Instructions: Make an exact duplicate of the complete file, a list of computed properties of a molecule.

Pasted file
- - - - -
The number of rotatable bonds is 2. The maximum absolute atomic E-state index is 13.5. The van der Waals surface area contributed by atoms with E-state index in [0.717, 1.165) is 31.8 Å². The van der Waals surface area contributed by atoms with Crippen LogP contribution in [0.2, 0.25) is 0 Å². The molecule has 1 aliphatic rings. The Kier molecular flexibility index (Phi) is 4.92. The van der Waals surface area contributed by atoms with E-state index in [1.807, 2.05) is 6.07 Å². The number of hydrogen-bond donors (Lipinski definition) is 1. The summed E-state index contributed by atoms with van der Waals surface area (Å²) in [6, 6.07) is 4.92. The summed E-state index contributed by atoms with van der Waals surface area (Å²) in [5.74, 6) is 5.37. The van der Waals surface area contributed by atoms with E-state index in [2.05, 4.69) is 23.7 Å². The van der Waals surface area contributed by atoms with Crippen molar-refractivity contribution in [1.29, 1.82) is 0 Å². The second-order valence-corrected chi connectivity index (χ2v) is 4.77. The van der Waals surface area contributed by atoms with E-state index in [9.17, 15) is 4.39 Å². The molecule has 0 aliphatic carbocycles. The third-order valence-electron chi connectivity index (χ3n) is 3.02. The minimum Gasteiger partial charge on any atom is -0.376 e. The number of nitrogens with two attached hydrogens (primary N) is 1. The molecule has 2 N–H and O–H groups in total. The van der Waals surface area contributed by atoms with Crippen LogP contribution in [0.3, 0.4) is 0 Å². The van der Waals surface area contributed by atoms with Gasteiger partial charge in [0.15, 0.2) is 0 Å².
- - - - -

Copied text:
The number of rotatable bonds is 2. The maximum absolute atomic E-state index is 13.5. The van der Waals surface area contributed by atoms with E-state index in [0.717, 1.165) is 31.8 Å². The van der Waals surface area contributed by atoms with Crippen LogP contribution in [0.2, 0.25) is 0 Å². The molecule has 1 aliphatic rings. The Kier molecular flexibility index (Phi) is 4.92. The van der Waals surface area contributed by atoms with E-state index in [1.807, 2.05) is 6.07 Å². The number of hydrogen-bond donors (Lipinski definition) is 1. The summed E-state index contributed by atoms with van der Waals surface area (Å²) in [6, 6.07) is 4.92. The summed E-state index contributed by atoms with van der Waals surface area (Å²) in [5.74, 6) is 5.37. The van der Waals surface area contributed by atoms with E-state index in [2.05, 4.69) is 23.7 Å². The van der Waals surface area contributed by atoms with Crippen molar-refractivity contribution in [1.29, 1.82) is 0 Å². The second-order valence-corrected chi connectivity index (χ2v) is 4.77. The van der Waals surface area contributed by atoms with E-state index in [9.17, 15) is 4.39 Å². The molecule has 0 aliphatic carbocycles. The third-order valence-electron chi connectivity index (χ3n) is 3.02. The minimum Gasteiger partial charge on any atom is -0.376 e. The number of nitrogens with two attached hydrogens (primary N) is 1. The molecule has 2 N–H and O–H groups in total. The van der Waals surface area contributed by atoms with Crippen LogP contribution in [0.3, 0.4) is 0 Å². The van der Waals surface area contributed by atoms with Gasteiger partial charge in [0.15, 0.2) is 0 Å².